In my previous post I pointed out that the four satyrs in the Venus and Mars painting who are tormenting the sleeping figure of Mars represented Botticelli and his three brothers. A similar scene appears on a freize in another and earlier painitng by Sandro Botticelli, the Calumny of Apelles (1494). It depicts three winged cherubs tormenting a lion.
Below the panel is an alcove, one of many in the painting designed to display various statues. In this instance the niche is like a sentry box that houses a soldier in armour with his sword and shield. He keeps watch over the unfurling scene. The panel above the alcove can be understood in two ways – the lion as representing Leonardo, and also the Marzocco, the heraldic lion that is the symbol of Florence. These are characterised as the sentry statue representing the mythological figure of Mars, no longer naked as in Botticelli’s earlier painting.
Botticelli has linked the two paintings in this way to point to the identity of Mars and the sentry being one and the same person – Leonardo da Vinci.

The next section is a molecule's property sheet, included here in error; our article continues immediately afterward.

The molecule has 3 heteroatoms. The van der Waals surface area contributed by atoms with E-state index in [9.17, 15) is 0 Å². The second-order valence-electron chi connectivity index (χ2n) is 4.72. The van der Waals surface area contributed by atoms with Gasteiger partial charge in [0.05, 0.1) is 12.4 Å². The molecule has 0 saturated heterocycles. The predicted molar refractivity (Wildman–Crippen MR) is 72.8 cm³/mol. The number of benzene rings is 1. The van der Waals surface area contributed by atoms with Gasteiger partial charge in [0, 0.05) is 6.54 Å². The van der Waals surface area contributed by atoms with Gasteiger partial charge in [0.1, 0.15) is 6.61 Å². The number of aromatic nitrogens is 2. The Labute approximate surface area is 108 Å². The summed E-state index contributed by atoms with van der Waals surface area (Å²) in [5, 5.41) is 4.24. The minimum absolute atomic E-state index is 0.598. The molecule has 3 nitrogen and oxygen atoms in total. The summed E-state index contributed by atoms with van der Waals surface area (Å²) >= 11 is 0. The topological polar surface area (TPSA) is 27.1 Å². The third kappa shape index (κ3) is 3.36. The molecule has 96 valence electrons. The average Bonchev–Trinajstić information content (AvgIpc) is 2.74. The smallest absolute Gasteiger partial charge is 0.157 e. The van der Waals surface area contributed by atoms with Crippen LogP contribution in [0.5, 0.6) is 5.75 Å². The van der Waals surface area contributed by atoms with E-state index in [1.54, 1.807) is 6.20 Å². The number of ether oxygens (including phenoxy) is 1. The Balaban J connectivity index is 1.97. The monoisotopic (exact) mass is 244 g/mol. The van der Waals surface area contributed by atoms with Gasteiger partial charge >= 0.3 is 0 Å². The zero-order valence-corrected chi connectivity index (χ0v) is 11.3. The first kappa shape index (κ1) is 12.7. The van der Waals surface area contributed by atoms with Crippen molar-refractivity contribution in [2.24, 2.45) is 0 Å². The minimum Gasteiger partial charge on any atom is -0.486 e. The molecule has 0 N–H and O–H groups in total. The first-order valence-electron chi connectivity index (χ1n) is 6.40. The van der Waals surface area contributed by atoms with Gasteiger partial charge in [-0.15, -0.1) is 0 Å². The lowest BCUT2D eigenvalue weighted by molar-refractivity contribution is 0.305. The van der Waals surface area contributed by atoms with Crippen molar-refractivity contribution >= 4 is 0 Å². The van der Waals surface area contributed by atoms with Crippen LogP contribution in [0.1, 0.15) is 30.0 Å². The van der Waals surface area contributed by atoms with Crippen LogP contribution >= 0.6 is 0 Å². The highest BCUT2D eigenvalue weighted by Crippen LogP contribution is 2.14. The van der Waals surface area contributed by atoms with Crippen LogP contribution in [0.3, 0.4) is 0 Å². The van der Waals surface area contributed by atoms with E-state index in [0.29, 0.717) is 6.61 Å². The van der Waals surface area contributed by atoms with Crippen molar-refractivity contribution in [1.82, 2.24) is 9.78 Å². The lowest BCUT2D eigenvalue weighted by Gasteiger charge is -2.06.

Notice also the proximity of the shell features in the backgrounds serving as another link.
But why would Botticelli want to reference Leonardo in the Calumny of Apelles? The reason is this and points to another artist, the figure on the ground being dragged by his hair by Calumny. She is laying claim to Domenico Ghirlandaio and presenting him for judgement before the king, except that the man on the throne (Midas) is also a representation of Ghirlandaio, as is the other man, Rancour (Envy).
Ghirlandaio was only 45 when he died in January 1494 of ‘pestilential fever’, probably a form of the ‘sweating sickness’ that gripped parts of Europe in the latter part of the 15th century. Ghirlandaio’s passion came sudden and lasted five days before he died.
Botticelli’s Calumny of Apelles, painted in 1494, is a pointer to Ghirlandaio’s death earlier that year and hints that Domenico was the person who annonymously notified the Florentine authorities in 1476, accusing Leonardo and three other men of sodomy (hinted at in the freize panel). But Botticelli suggests the reason for the slander was jealousy on the part of Ghirlandaio, hence his depiction as Rancour. Note also that the naked figure at the start of the line of events in the painting represents Truth. And so Ghirlandaio, shown naked in his passion except for his loin cloth, is exposed for his calumny against Leonardo.
• More on this in a future post…